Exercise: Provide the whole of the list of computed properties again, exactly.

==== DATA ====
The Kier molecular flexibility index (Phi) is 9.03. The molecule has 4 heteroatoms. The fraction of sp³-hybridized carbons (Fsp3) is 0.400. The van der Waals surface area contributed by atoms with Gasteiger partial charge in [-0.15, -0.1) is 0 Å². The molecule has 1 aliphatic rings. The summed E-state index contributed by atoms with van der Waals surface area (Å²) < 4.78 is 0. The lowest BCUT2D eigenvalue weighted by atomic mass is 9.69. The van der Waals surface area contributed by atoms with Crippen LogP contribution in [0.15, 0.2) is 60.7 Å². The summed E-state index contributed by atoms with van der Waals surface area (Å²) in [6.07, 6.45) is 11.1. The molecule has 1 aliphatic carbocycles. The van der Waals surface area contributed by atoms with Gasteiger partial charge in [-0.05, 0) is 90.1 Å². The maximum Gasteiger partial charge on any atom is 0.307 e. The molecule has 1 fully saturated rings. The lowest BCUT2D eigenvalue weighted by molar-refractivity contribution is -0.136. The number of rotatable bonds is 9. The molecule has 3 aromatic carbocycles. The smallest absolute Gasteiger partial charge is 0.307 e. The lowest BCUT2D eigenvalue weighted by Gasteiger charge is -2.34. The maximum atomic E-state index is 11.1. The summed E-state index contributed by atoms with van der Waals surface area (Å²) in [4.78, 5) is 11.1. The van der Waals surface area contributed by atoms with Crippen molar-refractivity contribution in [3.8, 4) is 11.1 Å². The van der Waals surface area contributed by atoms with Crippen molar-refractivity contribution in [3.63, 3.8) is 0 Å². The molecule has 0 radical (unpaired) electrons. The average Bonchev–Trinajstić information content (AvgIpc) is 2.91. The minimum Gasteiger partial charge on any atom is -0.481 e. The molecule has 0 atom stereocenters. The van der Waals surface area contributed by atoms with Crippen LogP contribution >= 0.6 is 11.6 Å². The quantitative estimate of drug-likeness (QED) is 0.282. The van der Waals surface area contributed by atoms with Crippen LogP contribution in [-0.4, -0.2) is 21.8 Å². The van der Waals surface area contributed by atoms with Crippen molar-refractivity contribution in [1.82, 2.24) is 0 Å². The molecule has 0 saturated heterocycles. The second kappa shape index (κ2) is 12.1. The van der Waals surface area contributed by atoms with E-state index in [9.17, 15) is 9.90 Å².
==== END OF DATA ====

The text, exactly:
The Kier molecular flexibility index (Phi) is 9.03. The molecule has 4 heteroatoms. The fraction of sp³-hybridized carbons (Fsp3) is 0.400. The van der Waals surface area contributed by atoms with Gasteiger partial charge in [-0.15, -0.1) is 0 Å². The molecule has 1 aliphatic rings. The summed E-state index contributed by atoms with van der Waals surface area (Å²) < 4.78 is 0. The lowest BCUT2D eigenvalue weighted by atomic mass is 9.69. The van der Waals surface area contributed by atoms with Crippen LogP contribution in [0.15, 0.2) is 60.7 Å². The summed E-state index contributed by atoms with van der Waals surface area (Å²) in [6.07, 6.45) is 11.1. The molecule has 1 aliphatic carbocycles. The van der Waals surface area contributed by atoms with Gasteiger partial charge in [-0.05, 0) is 90.1 Å². The maximum Gasteiger partial charge on any atom is 0.307 e. The molecule has 1 fully saturated rings. The lowest BCUT2D eigenvalue weighted by molar-refractivity contribution is -0.136. The number of rotatable bonds is 9. The molecule has 3 aromatic carbocycles. The smallest absolute Gasteiger partial charge is 0.307 e. The lowest BCUT2D eigenvalue weighted by Gasteiger charge is -2.34. The maximum atomic E-state index is 11.1. The summed E-state index contributed by atoms with van der Waals surface area (Å²) in [4.78, 5) is 11.1. The van der Waals surface area contributed by atoms with Crippen molar-refractivity contribution in [3.8, 4) is 11.1 Å². The van der Waals surface area contributed by atoms with Crippen molar-refractivity contribution in [3.63, 3.8) is 0 Å². The molecule has 0 radical (unpaired) electrons. The average Bonchev–Trinajstić information content (AvgIpc) is 2.91. The minimum Gasteiger partial charge on any atom is -0.481 e. The molecule has 0 atom stereocenters. The van der Waals surface area contributed by atoms with Crippen LogP contribution >= 0.6 is 11.6 Å². The quantitative estimate of drug-likeness (QED) is 0.282. The van der Waals surface area contributed by atoms with Crippen LogP contribution in [-0.4, -0.2) is 21.8 Å². The van der Waals surface area contributed by atoms with Crippen molar-refractivity contribution in [1.82, 2.24) is 0 Å². The molecule has 0 saturated heterocycles. The second kappa shape index (κ2) is 12.1. The van der Waals surface area contributed by atoms with E-state index in [9.17, 15) is 9.90 Å².